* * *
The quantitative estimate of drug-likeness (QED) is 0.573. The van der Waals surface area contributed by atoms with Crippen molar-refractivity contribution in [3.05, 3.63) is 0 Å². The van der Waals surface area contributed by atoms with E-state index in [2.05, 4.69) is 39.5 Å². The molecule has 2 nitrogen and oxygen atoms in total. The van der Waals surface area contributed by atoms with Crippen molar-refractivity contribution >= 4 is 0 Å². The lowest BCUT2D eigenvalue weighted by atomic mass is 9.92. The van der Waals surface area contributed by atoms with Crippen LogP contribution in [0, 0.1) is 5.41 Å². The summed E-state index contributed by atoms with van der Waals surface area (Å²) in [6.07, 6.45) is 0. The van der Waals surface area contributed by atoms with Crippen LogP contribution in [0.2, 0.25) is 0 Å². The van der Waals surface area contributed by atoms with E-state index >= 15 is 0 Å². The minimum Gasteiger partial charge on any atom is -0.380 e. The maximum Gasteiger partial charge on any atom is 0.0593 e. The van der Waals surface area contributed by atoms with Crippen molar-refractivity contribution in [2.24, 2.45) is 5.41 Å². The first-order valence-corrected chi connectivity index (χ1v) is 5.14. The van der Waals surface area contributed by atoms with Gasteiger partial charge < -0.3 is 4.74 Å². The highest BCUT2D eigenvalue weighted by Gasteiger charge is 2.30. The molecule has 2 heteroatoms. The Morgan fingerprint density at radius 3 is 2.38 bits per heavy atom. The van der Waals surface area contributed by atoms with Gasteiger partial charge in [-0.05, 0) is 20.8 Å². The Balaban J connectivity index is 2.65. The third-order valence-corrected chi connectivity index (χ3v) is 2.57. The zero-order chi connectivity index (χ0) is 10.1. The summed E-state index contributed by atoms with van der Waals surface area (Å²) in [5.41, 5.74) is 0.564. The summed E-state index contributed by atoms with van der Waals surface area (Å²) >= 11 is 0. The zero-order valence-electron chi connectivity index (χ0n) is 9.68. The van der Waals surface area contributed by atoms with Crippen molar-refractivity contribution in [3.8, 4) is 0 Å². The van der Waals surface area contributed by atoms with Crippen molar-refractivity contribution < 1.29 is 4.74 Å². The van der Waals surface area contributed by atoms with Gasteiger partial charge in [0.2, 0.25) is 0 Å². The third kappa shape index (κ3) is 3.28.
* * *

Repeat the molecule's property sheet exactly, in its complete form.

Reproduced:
The quantitative estimate of drug-likeness (QED) is 0.573. The van der Waals surface area contributed by atoms with Crippen molar-refractivity contribution in [3.05, 3.63) is 0 Å². The van der Waals surface area contributed by atoms with E-state index in [2.05, 4.69) is 39.5 Å². The molecule has 2 nitrogen and oxygen atoms in total. The van der Waals surface area contributed by atoms with Crippen molar-refractivity contribution >= 4 is 0 Å². The lowest BCUT2D eigenvalue weighted by atomic mass is 9.92. The van der Waals surface area contributed by atoms with Crippen LogP contribution in [0, 0.1) is 5.41 Å². The summed E-state index contributed by atoms with van der Waals surface area (Å²) in [6.07, 6.45) is 0. The van der Waals surface area contributed by atoms with Crippen LogP contribution in [0.2, 0.25) is 0 Å². The van der Waals surface area contributed by atoms with E-state index >= 15 is 0 Å². The minimum Gasteiger partial charge on any atom is -0.380 e. The maximum Gasteiger partial charge on any atom is 0.0593 e. The van der Waals surface area contributed by atoms with Crippen molar-refractivity contribution in [2.24, 2.45) is 5.41 Å². The first-order valence-corrected chi connectivity index (χ1v) is 5.14. The van der Waals surface area contributed by atoms with Gasteiger partial charge < -0.3 is 4.74 Å². The highest BCUT2D eigenvalue weighted by Gasteiger charge is 2.30. The molecule has 2 heteroatoms. The Morgan fingerprint density at radius 3 is 2.38 bits per heavy atom. The van der Waals surface area contributed by atoms with Gasteiger partial charge in [-0.05, 0) is 20.8 Å². The Balaban J connectivity index is 2.65. The third-order valence-corrected chi connectivity index (χ3v) is 2.57. The zero-order chi connectivity index (χ0) is 10.1. The summed E-state index contributed by atoms with van der Waals surface area (Å²) in [5.41, 5.74) is 0.564. The summed E-state index contributed by atoms with van der Waals surface area (Å²) >= 11 is 0. The zero-order valence-electron chi connectivity index (χ0n) is 9.68. The van der Waals surface area contributed by atoms with Crippen molar-refractivity contribution in [3.8, 4) is 0 Å². The van der Waals surface area contributed by atoms with Crippen molar-refractivity contribution < 1.29 is 4.74 Å². The van der Waals surface area contributed by atoms with Gasteiger partial charge in [0.2, 0.25) is 0 Å². The third kappa shape index (κ3) is 3.28.